Alton Brown's Good Eats Turkey
I'm planning on trying this turkey this year for Thanksgiving. I've read all the reviews, which continually rave on the bird's moistness and flavor. My only concern is that there is not accompanying gravy recipe. Only one reviewer mentions a concern about not having pan drippings with which to make gravy, but she then notes that the juices poured out of the bird when she cut into it. So here are my questions:
Is the reviewer suggesting she used the juices for her gravy?
Has anyone made this turkey before with great success? And, if so, did you make an accompanying gravy with or without the pan juices?
Do you think this recipe will need a gravy if it turns out to be "so moist"? And if so, any blow your socks off gravy recipes that you would care to share?
I've done a modified version of Alton's recipe and I couldn't tell any difference between it and a regular brined turkey. His recipe calls for vegetable stock which I think makes no difference at all compared to regular water.
I've never had a problem making gravy from a brined turkey. I brine my turkey overnight in a bucket I bought at Home Depot. After I finish the brining process, I refill the bucket with fresh water and really rinse the turkey well.
One other thing, do not brine a Butterball turkey! It has already been infused with a solution. If you're brining, use a fresh turkey or an untreated frozen one.
Just a note on bringin safety (from a newsletter today):
"Brining is a preparation method that has become popular in the last few years for making turkey both tastier and more tender. The idea is to soak the turkey in seasoned water for four to 15 hours before roasting. Again, the danger is that it's easy to let the temperature of the brine rise above 40°F, which makes the turkey unsafe to eat. You can either brine the bird in a pan in the refrigerator or you can place the pan on the porch or in the garage if the temperature is to stay below 40°F. (Check the weather reports ahead of time for this one.) A good source on proper brining is http://www.virtualweberbullet.com/bri..."
If the turkey is brined, you won't want to make a pan gravy. It will be too salty. Here's how I make my gravy:
I make a stock from the neck, wingtips, gizzard and heart, veggies, other poultry pieces (like a couple more turkey wings. I may supplement it with good quality canned broth.
Before roasting my turkey, I trim off the fatty skin surrounding the opening to the cavities. I chop it up roughly, add some water and render the fat.
When gravy time arrives, I make a roux from the rendered fat and flour, then add the broth in the usual way. I don't brine my turkeys -- blech, in my opinion -- I roast them breast-down so mositness is never an issue -- so I may make my gravy in the roasting pan.
The use of turkey fat in the fully-cooked roux is what makes it really taste like turkey gravy. I read once that the fat is what gives any meat its distinctive flavor. Someone did some experiment where they somehow removed every shred of fat from different meats, minced them, cooked them and fed them to people. The tasters could not tell which was, say, chicken, and lamb.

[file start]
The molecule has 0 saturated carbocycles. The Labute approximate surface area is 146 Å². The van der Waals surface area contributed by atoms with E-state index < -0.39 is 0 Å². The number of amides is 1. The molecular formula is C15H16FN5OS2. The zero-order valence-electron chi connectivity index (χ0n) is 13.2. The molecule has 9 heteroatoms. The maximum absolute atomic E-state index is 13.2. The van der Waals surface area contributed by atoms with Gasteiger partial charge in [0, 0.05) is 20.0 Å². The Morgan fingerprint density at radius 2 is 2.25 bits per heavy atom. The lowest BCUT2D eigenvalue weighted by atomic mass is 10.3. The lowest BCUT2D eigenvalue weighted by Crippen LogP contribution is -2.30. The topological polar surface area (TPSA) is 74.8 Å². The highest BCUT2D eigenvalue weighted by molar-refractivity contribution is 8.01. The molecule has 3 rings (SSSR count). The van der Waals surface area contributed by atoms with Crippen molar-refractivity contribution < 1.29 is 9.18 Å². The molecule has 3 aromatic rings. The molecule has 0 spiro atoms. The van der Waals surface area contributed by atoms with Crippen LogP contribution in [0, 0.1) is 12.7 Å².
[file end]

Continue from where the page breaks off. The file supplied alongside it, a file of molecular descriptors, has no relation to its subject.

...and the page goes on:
Did Alton Brown's brine and roast last year. It wasn't difficult, even though the roasting time and temp is not standard. The bird fit perfectly in my Coleman cooler with wheels and I put ziplock bags of ice in it and left it outside from midnight to a comfortable 5 AM (instead of in the refrigerator. It was okay tasting. I wouldn't do it again. The spices were just too much going on. Most frozen birds in the grocery have already been injected with some brine for moistness, so I haven't had a dry bird yet.
I prefer the true taste of the turkey and pretty standard tasting turkey gravy - without the extra savory and sweet spices. The turkey was not as full of the brine flavor as much as the gravy. I had made a very creamy mushroom soup (homemade recipe from scratch) that doubled as a thin gravy and was better tasting than the sweet and savory brine gravy - in families' opinions. And, there were not as many drippings to make gravy with either.
But, I had to at least try it once.
re: kc girl
I love brining turkeys and have never had one that was too seasoned.
However, you bring up a very important point. Never, ever brine an "enhanced bird" which are the most common ones you find in the supermarket. They've already been injected with all these artificial fluids to try and keep the birds moist.
If you brine a "flavor enhanced" bird, it's sort of like double brining. Not good. Perhaps that is what happened with your turkey?
I much, much prefer getting a natural bird, with no enhancements, then brining myself. It tastes much better.
I've made similar turkeys -- basically, it's a recipe for a brined, roasted turkey. And yes, they are usually very moist and delicious. I find it's too much trouble to brine for 6 hours on Thanksgiving day -- there isn't always enough time to cook the bird. I brine overnight. What I've found is this is fine, but you have to use about half the amount of salt, or the bird is too salty. Rinse very well after brining.
As for gravy, the pan drippings will be very salty. I use it to supplement gravy I make separately. Use homemade chicken stock from the freezer, to which I add the turkey giblets, neck, etc. Let that simmer for an hour, add about 1/3 of volume of pan drippings (defatted) then mix in thickener (I use a quick roux). Don't add any salt until you check first.